Another thing to mention is that most kobudō practitioners themselves might be great masters but are unfit to design and produce weapons according to their personal preferences, or even just to find someone who can. Therefore, much of high quality kobudō weaponry comes from a few professional suppliers such as Shureidō. For example, I have yet to find an equivalent in quality to their 196cm length / 25mm diameter bō made of Japanese oak. There was also the custom weapons maker Kamiunten in Okinawa, whose Tonfa I reconstructed from an original model. They are the best Tonfa I ever used due to a few small and simple constructive features (trade secret): Hokama Sensei, knowing of Mr. Kamiunten’s quality production, told me these Tonfa are priceless. BTW I am looking for a manufacturer for these (I have created a technical drawing and 3D data) so if you’re a manufacturer let me know if you’re interested in a joint venture. Moreover, there are others who produce their own customized weapons, such as Maeda Kyomasa sensei, who makes excellent quality bō all customized to his style and the individual user. This is the way.

As regards service, Dreametal is a pleasure to work with. Mrs. Sundy Papapanos takes care of the email correspondence, about weapons specifications such as materials and sizes, the shipping confirmations with tracking numbers, etc. Note: Since it happened to me, you may need to validate money transfers to Greece with your bank first. A note to your bank and they will fix it immediately.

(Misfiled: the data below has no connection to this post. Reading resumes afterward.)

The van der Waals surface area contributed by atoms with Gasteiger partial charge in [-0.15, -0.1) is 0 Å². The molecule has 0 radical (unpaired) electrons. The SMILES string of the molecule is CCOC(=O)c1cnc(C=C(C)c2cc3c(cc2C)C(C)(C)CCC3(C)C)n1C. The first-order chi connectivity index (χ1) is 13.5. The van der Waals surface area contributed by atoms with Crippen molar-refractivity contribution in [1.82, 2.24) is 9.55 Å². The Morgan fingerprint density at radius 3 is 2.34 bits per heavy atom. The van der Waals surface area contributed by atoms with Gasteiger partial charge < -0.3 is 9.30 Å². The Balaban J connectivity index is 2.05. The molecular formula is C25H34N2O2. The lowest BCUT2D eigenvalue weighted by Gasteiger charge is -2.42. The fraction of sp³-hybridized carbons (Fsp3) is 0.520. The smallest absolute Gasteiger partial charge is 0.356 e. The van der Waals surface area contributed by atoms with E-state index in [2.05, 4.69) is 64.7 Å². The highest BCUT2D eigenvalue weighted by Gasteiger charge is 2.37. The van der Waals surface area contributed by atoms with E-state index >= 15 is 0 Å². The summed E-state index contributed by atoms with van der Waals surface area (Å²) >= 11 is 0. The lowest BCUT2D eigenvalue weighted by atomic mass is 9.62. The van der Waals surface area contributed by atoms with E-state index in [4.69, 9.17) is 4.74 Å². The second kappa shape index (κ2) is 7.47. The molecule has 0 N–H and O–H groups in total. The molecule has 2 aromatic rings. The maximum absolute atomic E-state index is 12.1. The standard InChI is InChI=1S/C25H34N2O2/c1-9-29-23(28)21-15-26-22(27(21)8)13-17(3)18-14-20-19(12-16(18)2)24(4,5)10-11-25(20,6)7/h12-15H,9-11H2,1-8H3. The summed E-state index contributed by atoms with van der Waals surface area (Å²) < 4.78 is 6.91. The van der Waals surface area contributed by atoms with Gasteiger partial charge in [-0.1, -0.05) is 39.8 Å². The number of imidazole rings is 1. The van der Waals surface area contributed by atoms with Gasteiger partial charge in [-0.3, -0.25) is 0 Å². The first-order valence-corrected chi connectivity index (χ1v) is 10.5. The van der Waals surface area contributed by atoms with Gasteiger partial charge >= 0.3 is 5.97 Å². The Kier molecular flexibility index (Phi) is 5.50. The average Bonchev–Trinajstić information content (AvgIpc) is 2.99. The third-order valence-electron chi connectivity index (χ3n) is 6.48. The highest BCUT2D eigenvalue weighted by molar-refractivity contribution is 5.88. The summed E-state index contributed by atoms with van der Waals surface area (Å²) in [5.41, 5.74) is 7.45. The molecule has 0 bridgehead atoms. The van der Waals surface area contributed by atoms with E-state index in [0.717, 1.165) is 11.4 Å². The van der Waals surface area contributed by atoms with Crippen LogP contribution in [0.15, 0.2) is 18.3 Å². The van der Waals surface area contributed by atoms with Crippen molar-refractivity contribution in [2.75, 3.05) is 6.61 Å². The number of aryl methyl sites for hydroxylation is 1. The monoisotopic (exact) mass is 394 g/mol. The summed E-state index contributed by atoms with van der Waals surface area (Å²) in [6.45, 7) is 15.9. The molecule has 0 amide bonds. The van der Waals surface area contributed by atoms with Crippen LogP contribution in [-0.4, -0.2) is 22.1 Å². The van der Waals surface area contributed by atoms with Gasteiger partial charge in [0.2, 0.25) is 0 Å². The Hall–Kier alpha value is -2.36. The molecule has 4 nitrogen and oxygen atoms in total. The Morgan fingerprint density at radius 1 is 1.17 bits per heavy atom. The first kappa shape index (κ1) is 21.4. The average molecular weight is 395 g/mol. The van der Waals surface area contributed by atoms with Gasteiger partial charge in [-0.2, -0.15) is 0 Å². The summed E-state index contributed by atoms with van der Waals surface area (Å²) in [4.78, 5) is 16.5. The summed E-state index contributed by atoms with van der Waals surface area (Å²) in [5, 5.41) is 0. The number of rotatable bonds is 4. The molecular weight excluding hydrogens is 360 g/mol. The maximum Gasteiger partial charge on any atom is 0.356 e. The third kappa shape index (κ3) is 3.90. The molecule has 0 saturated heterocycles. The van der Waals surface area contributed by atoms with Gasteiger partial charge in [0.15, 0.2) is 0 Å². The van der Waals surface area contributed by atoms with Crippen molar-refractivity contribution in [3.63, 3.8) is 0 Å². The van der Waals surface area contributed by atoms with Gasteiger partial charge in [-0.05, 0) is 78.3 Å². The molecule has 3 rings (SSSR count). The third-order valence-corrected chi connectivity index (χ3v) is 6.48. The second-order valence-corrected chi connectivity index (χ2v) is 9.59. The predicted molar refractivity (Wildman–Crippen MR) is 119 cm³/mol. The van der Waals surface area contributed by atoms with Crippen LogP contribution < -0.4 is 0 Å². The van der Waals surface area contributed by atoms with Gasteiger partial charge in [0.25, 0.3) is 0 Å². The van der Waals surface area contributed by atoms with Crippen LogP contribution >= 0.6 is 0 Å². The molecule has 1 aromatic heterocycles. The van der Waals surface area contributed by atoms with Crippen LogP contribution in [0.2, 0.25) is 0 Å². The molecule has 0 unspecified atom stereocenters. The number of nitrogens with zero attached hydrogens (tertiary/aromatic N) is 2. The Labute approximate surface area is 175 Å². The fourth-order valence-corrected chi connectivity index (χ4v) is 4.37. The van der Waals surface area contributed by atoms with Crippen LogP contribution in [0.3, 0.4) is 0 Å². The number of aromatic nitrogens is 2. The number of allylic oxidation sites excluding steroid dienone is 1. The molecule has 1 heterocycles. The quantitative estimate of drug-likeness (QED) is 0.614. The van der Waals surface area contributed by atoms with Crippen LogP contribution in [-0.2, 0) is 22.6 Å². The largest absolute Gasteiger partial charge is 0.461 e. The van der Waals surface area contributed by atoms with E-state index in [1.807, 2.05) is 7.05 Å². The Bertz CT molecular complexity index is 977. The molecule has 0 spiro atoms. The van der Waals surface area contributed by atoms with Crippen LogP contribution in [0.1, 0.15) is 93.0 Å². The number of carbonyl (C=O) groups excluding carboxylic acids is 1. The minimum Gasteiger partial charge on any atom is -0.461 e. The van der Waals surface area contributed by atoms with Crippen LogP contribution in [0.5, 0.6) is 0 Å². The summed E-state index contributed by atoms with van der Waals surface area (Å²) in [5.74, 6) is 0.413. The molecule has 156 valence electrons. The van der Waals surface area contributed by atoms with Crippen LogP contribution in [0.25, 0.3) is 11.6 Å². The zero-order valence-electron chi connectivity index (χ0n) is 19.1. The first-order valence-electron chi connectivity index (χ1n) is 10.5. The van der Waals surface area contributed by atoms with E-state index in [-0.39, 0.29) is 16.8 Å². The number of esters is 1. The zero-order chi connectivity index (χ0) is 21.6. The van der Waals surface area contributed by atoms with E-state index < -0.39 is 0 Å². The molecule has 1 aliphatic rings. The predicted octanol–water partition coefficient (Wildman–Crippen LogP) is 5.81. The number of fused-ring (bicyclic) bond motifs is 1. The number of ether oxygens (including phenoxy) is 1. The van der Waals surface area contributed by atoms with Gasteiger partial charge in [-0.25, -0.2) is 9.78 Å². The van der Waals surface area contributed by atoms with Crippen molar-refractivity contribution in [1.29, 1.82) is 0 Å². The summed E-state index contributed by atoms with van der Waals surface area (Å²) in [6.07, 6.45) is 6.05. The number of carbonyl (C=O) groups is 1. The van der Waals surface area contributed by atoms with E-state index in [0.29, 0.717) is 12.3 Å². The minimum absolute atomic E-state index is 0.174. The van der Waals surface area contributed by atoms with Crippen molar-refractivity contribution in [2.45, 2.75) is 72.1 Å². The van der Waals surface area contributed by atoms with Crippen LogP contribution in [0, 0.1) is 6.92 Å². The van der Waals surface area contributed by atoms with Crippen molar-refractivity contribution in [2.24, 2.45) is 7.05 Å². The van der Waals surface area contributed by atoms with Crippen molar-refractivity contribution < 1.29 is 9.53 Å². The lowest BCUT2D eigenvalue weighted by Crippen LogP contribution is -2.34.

BTW, a reason for the shift in weapons weight might simply be due to the specific body dynamics – sharp, quick, and short kime combined with a timed rear-heel stomp – of Akamine sensei’s karate and the wish to transpose it on the kobudō weaponry, too. This particularly makes sense in case of all the short weapons, and it also works for this uēku. Previously bō were heavy and with bulky 3 cm diameter so they were difficult to make use of by an average person, looked and felt lame, and necessitated the workaround of the “double-hip,” which was not only impractical but also looked somehow like a mix between a drunken giraffe and a tube man. The sheer inertia of such as tool is such as of a Bidenhänder as compared to a rapier. This issue has also finally been fixed in recent years within above mentioned innovation process and Dreametal offers a Shimbukan-approved tapered 25mm diameter bō. While this development is most welcomed – especially when compared to the previous almost compulsive inistence on unwieldy and poorly designed tools by some keepers of tradition (and preventers of improvement) – I am not sure if these bō fulfil the requirements set out for tournaments on Okinawa, which are usually at least 900 grams for male and 800 grams for female (Article 10.1 of 1st Okinawa Karate Kobudo International Tiournament Rules). On the other hand, the very advantageous point of this is that 25 mm light weight allows for more people to use the tool, which will greatly help smaller and frailer people such as kids appreciate kobudō more. Also, everybody just looks cooler.

Finally, if you’re a Shimbukan practitioner going at it for godan and want to score high points from the examiners, you want to use exactly this uēku, since the stipulated motion specifics and “kime” are difficult to achieve with any of the heavy-duty versions.

To wrap it up: Technical expression and style largely depends on equipment! If you’re looking for an uēku that’s light enough for a sharp kata performance, heavy enough for the right feel, and robust enough to take a full swing, then look no further than Dreametal’s Shimbukan-approved uēku.

© 2021, Andreas Quast. All rights reserved.